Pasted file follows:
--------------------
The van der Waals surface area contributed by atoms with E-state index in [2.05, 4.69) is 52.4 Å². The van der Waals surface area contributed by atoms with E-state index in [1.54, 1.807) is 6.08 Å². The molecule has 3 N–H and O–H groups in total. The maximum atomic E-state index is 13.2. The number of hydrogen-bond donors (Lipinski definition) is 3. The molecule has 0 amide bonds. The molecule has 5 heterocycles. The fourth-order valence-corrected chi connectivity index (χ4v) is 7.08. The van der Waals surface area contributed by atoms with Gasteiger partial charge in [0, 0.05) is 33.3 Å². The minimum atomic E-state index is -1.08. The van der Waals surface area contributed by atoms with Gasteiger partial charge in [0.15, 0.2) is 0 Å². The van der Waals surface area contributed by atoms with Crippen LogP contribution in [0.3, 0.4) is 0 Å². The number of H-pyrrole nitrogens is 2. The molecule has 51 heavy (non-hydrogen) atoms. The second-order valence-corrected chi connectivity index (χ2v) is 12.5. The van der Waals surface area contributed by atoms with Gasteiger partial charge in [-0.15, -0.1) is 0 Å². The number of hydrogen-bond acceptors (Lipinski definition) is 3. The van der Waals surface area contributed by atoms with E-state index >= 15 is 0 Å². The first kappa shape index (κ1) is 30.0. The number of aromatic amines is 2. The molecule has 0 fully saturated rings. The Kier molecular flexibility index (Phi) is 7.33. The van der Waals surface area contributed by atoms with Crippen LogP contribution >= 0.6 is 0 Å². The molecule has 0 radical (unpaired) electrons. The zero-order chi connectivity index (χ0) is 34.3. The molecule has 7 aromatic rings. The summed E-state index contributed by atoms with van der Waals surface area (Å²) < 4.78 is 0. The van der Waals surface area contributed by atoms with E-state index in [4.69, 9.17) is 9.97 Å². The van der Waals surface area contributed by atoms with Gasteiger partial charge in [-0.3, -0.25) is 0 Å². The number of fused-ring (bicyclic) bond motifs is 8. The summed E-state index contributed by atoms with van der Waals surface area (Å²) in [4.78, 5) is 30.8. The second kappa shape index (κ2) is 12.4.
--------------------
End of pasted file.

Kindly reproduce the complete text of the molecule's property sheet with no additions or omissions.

The van der Waals surface area contributed by atoms with E-state index in [2.05, 4.69) is 52.4 Å². The van der Waals surface area contributed by atoms with E-state index in [1.54, 1.807) is 6.08 Å². The molecule has 3 N–H and O–H groups in total. The maximum atomic E-state index is 13.2. The number of hydrogen-bond donors (Lipinski definition) is 3. The molecule has 0 amide bonds. The molecule has 5 heterocycles. The fourth-order valence-corrected chi connectivity index (χ4v) is 7.08. The van der Waals surface area contributed by atoms with Gasteiger partial charge in [0, 0.05) is 33.3 Å². The minimum atomic E-state index is -1.08. The van der Waals surface area contributed by atoms with Gasteiger partial charge in [0.15, 0.2) is 0 Å². The van der Waals surface area contributed by atoms with Crippen LogP contribution in [0.3, 0.4) is 0 Å². The number of H-pyrrole nitrogens is 2. The molecule has 51 heavy (non-hydrogen) atoms. The second-order valence-corrected chi connectivity index (χ2v) is 12.5. The van der Waals surface area contributed by atoms with Gasteiger partial charge in [-0.15, -0.1) is 0 Å². The number of hydrogen-bond acceptors (Lipinski definition) is 3. The van der Waals surface area contributed by atoms with E-state index >= 15 is 0 Å². The first kappa shape index (κ1) is 30.0. The number of aromatic amines is 2. The molecule has 0 fully saturated rings. The Kier molecular flexibility index (Phi) is 7.33. The van der Waals surface area contributed by atoms with Crippen LogP contribution >= 0.6 is 0 Å². The molecule has 0 radical (unpaired) electrons. The zero-order chi connectivity index (χ0) is 34.3. The molecule has 7 aromatic rings. The summed E-state index contributed by atoms with van der Waals surface area (Å²) < 4.78 is 0. The van der Waals surface area contributed by atoms with E-state index in [4.69, 9.17) is 9.97 Å². The van der Waals surface area contributed by atoms with Gasteiger partial charge in [-0.3, -0.25) is 0 Å². The number of fused-ring (bicyclic) bond motifs is 8. The summed E-state index contributed by atoms with van der Waals surface area (Å²) in [4.78, 5) is 30.8. The second kappa shape index (κ2) is 12.4.